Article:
Much is said and written about building trust in an organization, yet many teams still suffer from low levels of trust within the team and between the team and their leader. So how do leaders act to gain their peoples trust? And how do leaders put trust in their people? Here are some personal leadership experiences on trust and the benefits of building it with your teams.

As Engineering Director, I had recently been given responsibility for a development department abroad. They were in a crisis mode. They were firefighting on emergent problems late in a large customer development project for several platforms close to production start. With this new responsibility I spent more than half of my time onsite during this period. My executive manager wanted me to take power over the whole team, to “command and control” all activities. It would have worked short term, but I worried about the approach given long term negative effects if I took the teams responsibility away. Rather they needed to be empowered, re-gain self-confidence and take responsibility to solve their problems. Each time I visited the site I spent the first day with the site lead and the team managers. They shared current situation, problems and all negative information (ie “bad news”) whether project related and their personal negative feelings. I encouraged them to share openly and without fear of judgement or retribution. The second day they worked on their action plans with my support and coaching. Plans that they then carried out themselves until my next visit. This pattern was repeated over several weeks and gradually they gained control to deliver the project. During this period my executive manager gave the feedback “you trust your people too much.” In reality, with my compass, it was my people that put trust in me as their leader. They trusted that I would not judge or penalize them if they shared their challenges. Over time, they started to see the light again, got re-ignited, re-gained self-confidence and a boost of motivation. When I wasn’t at their side, onsite, they took responsibility for their job.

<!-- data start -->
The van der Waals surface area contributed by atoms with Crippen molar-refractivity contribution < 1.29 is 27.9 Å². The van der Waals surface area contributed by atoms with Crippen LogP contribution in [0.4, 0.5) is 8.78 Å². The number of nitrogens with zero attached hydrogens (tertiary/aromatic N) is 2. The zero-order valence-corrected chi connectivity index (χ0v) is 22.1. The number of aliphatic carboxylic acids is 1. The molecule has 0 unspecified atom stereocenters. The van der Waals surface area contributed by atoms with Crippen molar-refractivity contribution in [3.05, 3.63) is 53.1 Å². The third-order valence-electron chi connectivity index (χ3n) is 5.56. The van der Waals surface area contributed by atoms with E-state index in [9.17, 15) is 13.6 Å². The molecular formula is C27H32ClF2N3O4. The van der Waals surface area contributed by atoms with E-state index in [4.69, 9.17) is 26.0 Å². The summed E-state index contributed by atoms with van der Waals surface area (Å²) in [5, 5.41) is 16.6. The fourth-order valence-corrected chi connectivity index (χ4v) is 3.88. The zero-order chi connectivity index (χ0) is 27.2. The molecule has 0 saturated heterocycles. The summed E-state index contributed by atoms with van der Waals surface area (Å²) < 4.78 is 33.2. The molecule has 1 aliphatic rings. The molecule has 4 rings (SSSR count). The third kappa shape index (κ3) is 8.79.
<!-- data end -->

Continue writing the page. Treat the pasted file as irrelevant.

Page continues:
In another example leading a start up, I and my people navigated a VUCA world (volatility, uncertainty, complexity, and ambiguity). We had to learn what job to be done – customers true needs. And we had to learn what didn’t work, with more “unknown unknowns” than “known unknowns.” Within this flat organization, was the idea that everyone would make their own plans and make decisions, in real-time, on priorities and what was the next major problem to work on. This didn’t come easy. In early phases, as the leader, I could not define targets to the teams. There were just too many uncertainties. It became clear, that if I as a leader could not chisel out an intent for our mission then people could not make their own plans and adjust priorities in real-time. My people gave feedback on what needed to change and together, with the team, we defined five major customer interests. These were converted into compelling, and at the same time ambitious, overall targets to strive for. The targets enabled the people to quantify and make gaps visible. Resulting in a much higher level of focus and motivation. Applying set based concurrent engineering, with multiple quantified countermeasures, the cross functional team of people came together and quickly closed the gaps in order of priority, and the best part– they owned the solutions. Trust at its best!

Establish trust and leaders and their people can “move mountains” and reach ambitious targets together. Leaders should rather Pull – mission command – their teams and provide support work needed to reach the targets. By providing quantifiable compelling targets (Pull-mechanisms) leaders will release their people’s full potential. Teams of people being Pulled toward a clear goal, can make their own detailed plans and act upon deviations and opportunities to bypass non-value-added work autonomously. Empowerment requires its leader, but it is so powerful and can lead to new levels of success.

Have you experienced a truly empowered team? What made it work and what were the benefits? Please share your feedback.

Christer Lundh

Christer Lundh

Chair, LPPDE and President of AUFERO

AUFERO makes organizations more profitable by improving product development and innovation. Christer is a board member at A passionate leader co-creating flow of new products and innovations together with clients.

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